I have written previously on Washington’s 2022 Amendment to the LLC Act to permit voluntary withdrawal (see here). Withdrawal continues to plague LLC members because, while many LLC agreements discuss withdrawal caused by death, disability or bankruptcy, most LLC agreements do not solve the challenges created by a voluntary withdrawal.
I find it helpful to separate withdrawal depending on the type of business involved: service-based versus asset-based.
Voluntary Withdrawal: Service-Based Business
I routinely review LLC agreements between members where each member performs services for the company (lawyers, doctors and accountants, for example), but there are no consequences when that member ceases to perform services. Further complicating the matter, the LLC agreement does not permit voluntary withdrawal. As a result, an LLC with four members continues, even though one member stops performing services. How does an LLC get rid of the non-performing member? Short answer: it is difficult.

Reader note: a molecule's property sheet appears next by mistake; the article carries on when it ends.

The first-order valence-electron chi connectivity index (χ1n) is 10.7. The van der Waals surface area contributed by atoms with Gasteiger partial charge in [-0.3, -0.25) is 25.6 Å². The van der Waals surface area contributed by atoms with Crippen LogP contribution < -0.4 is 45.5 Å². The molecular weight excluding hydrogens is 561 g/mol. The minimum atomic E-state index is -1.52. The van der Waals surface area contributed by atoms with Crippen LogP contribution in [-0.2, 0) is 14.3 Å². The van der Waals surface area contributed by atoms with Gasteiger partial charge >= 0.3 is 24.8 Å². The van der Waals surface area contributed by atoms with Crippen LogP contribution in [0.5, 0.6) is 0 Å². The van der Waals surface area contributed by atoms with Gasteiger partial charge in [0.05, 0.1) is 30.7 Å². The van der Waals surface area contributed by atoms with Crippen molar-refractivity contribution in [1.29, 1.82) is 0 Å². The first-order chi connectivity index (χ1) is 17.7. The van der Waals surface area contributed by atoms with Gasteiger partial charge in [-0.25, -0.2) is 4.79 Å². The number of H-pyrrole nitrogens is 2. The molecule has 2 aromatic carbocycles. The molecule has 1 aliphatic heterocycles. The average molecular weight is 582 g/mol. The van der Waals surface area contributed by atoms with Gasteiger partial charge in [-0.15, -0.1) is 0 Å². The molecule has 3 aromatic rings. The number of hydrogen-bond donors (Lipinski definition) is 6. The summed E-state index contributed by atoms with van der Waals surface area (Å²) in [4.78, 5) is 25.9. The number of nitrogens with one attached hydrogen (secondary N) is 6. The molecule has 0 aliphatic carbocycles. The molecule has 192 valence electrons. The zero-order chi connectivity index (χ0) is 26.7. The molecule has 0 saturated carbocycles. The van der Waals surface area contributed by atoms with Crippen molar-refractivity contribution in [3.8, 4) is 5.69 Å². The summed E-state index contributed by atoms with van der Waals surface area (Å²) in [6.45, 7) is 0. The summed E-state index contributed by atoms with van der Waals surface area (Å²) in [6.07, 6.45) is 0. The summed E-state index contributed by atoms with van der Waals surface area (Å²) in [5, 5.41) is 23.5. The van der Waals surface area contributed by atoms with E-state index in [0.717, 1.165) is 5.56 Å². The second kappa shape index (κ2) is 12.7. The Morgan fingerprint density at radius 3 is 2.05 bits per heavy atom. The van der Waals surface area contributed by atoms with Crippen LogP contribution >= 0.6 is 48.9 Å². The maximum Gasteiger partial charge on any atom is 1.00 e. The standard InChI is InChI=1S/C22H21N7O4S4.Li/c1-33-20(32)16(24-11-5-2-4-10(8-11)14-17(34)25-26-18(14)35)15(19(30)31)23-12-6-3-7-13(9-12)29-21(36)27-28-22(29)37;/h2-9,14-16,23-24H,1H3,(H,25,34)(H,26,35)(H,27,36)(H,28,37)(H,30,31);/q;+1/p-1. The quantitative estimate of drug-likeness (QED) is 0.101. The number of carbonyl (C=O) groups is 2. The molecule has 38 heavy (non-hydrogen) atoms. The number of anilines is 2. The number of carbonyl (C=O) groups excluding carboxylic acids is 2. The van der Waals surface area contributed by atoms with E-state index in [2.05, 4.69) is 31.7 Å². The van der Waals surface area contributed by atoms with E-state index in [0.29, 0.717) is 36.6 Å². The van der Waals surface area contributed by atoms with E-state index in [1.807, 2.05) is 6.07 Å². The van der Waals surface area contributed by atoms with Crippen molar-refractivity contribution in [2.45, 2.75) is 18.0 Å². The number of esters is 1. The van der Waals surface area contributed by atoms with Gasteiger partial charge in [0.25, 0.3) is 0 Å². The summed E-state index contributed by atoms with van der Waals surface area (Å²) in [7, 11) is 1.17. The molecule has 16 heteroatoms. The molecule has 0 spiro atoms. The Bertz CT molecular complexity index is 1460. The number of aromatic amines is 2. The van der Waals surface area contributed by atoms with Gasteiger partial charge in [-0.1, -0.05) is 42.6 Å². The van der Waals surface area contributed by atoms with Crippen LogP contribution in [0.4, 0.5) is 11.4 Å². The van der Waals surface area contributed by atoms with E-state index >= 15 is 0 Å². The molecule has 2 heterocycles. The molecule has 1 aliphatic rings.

As you draft your LLC agreement, consider whether the business is service based, and requires withdrawal (dissociation) in the event a member ceases to perform services. Consider further whether, in such an event, complete forfeiture of the non-performing member’s interest in the LLC should occur. A tiered approach to forfeiture may also depend on the length of time services are provided.
Voluntary Withdrawal: Asset-Based Business
The economics of an asset-based business (think real estate holding company) are different than a service-based business. In an asset-based business, the business does not suffer as much as a service-based business when a member ceases to perform services for the company. As a result, draft the LLC agreement to provide for buyout remedies (whether optional or mandatory) for a member who withdraws.
For both types of LLCs, consider providing definitional guidance with respect to withdrawal. The statutory definition in RCW 25.15.006(23) provides some guidance, but consider whether ceasing services for a period of time should constitute withdrawal in your LLC.
Members of newly formed LLCs rarely consider the consequences of a member who ceases to perform services. Too many LLCs continue to drag along a member who stopped performing services long ago. When completing your thoughtful drafting of your LLC agreement, consider the type of business and act accordingly.